Julian and Danielle Katz budgeted $1.5 million to buy a home in their popular Brooklyn, New York, neighborhood of Fort Greene. The only places they could afford were smaller than where they already lived.
The couple, who have three young daughters, instead bought a brick townhouse in nearby Crown Heights. They paid almost $1.2 million and are spending another $300,000 to renovate the previously vacant three-story home that’s a short walk to hipster hangouts cropping up on Franklin Avenue and a newly opened beer hall partly funded by Goldman Sachs Group Inc.
“We were priced out of a lot of Brooklyn neighborhoods,” said Julian Katz, a 41-year-old advertising producer who works in Manhattan. “We loved Fort Greene but we could only afford a modest apartment there. We could get a whole house in Crown Heights.”
A surge in Brooklyn home values is fueling rapid gentrification in Crown Heights, where apartment prices are up more than 50 percent from a year ago and rents are rising at the fastest pace in the borough. Growth in the neighborhood and adjacent Bedford-Stuyvesant, which were known for crime and racial tensions during the 1980s and 1990s, highlights an affordability squeeze for both relatively well-off New Yorkers and the poorer people being displaced.
Young buyers and renters who can no longer afford such established communities as Fort Greene, Park Slope and Williamsburg are moving to Crown Heights, Bedford-Stuyvesant and Bushwick, bidding against investors for townhomes that have been neglected for decades. Longtime tenants too poor to afford the new rents in the predominantly black districts are moving out to less-well connected, more dangerous places.
Redevelopment of dilapidated neighborhoods in New York and other global cities is accelerating as the world’s wealthiest people seek places to park their money, said Jerome Krase, an emeritus professor of sociology at Brooklyn College who studies urban change. That’s causing a “ripple effect” of rising values in close-in communities with good transportation options and housing stock, he said.
“I have not seen such a quick changeover in my professional lifetime,” Brooklyn-born Krase, 71, said of Crown Heights and Bedford-Stuyvesant. “A great deal of it is being fueled by this sense of disappearing possibilities of these kinds of brownstone neighborhoods. And the feeling if we don’t get it now, they’re going to be gone.”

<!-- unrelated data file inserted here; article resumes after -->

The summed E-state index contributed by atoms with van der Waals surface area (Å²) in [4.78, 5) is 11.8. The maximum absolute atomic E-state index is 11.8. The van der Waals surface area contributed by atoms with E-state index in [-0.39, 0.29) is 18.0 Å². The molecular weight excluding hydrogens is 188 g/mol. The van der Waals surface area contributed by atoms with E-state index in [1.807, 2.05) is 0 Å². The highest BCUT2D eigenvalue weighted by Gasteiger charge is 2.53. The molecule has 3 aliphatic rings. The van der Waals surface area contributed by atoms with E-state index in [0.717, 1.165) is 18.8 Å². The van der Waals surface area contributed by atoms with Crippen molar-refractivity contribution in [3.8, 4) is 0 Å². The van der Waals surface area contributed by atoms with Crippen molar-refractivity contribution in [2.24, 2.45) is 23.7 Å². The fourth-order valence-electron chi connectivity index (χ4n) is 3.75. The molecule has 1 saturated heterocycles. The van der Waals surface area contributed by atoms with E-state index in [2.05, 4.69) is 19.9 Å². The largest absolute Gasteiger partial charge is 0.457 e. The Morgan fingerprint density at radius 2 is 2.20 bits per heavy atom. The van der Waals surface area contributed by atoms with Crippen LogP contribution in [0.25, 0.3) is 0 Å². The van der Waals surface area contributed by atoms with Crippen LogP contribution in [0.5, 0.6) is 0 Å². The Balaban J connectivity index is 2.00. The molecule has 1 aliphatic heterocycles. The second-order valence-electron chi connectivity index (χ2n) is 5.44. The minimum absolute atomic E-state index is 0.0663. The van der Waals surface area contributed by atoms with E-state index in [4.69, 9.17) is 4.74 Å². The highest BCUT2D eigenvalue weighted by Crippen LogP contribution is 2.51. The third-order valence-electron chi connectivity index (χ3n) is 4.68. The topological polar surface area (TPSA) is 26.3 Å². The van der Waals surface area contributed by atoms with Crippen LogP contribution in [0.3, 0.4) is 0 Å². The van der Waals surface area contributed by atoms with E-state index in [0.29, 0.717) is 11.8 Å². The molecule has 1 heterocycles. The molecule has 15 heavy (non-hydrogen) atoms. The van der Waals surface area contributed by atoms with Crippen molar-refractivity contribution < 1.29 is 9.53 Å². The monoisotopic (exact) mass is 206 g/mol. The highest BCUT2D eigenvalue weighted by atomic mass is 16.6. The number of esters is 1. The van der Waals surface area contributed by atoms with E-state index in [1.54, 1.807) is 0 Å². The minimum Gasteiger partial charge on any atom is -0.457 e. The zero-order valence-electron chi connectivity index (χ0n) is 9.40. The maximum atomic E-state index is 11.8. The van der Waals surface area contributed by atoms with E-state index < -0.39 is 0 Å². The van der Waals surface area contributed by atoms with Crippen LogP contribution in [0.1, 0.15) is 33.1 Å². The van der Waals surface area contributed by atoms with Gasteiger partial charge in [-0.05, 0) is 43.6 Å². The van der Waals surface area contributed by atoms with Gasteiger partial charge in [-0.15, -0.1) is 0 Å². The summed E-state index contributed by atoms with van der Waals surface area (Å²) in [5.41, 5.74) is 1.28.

Monthly rents for newly leased properties in Crown Heights averaged $2,110 in July, up 18 percent from a year earlier, data from brokerage MNS show. The median price of a home soared 58 percent to $600,000 in the first seven months of the year, according to StreetEasy, a New York real estate website.
Last month, Dixon Advisory, an Australian investment firm that has purchased 91 Brooklyn properties in the past two years, bought a fully renovated brownstone at 22 Arlington Place in Bedford-Stuyvesant for $2.25 million, a record for the neighborhood. A tenant this week agreed to pay the asking rent of $10,995 a month for the 3,000-square-foot (280-square-meter) 19th century house, said Josh Carney, Dixon’s leasing and marketing agent.
Central Brooklyn -- including Crown Heights, Bedford Stuyvesant and Bushwick -- is the most sought-after area for investors in the borough, said Jonathan Berman, vice president at Ariel Property Advisors. The price per square foot for multifamily buildings in Crown Heights has more than doubled to $241 this year from $102 in 2010, the brokerage’s data show.
A bidding war broke out for a one-bedroom apartment that Jonah Landman, 33, sought to lease in his Crown Heights townhouse, listed for $2,200 a month. While one would-be tenant offered as much as $2,400, he picked a woman who agreed to pay $2,250 and got him her credit report and deposit first.
“There’s a lot more demand than supply so anything that hits the market is valuable,” said Landman, a residential real estate consultant and co-founder of homecanvasr.com, a website for local properties that aren’t listed publicly.
Market rents can be more than three times what tenants in rent-stabilized units pay, giving landlords an incentive to drive out longtime occupants by taking them to housing court, withholding repairs or offering checks of $5,000 or more, according to Kerri White, director of organizing and policy at the Urban Homesteading Assistance Board, a New York-based nonprofit affordable-housing organization.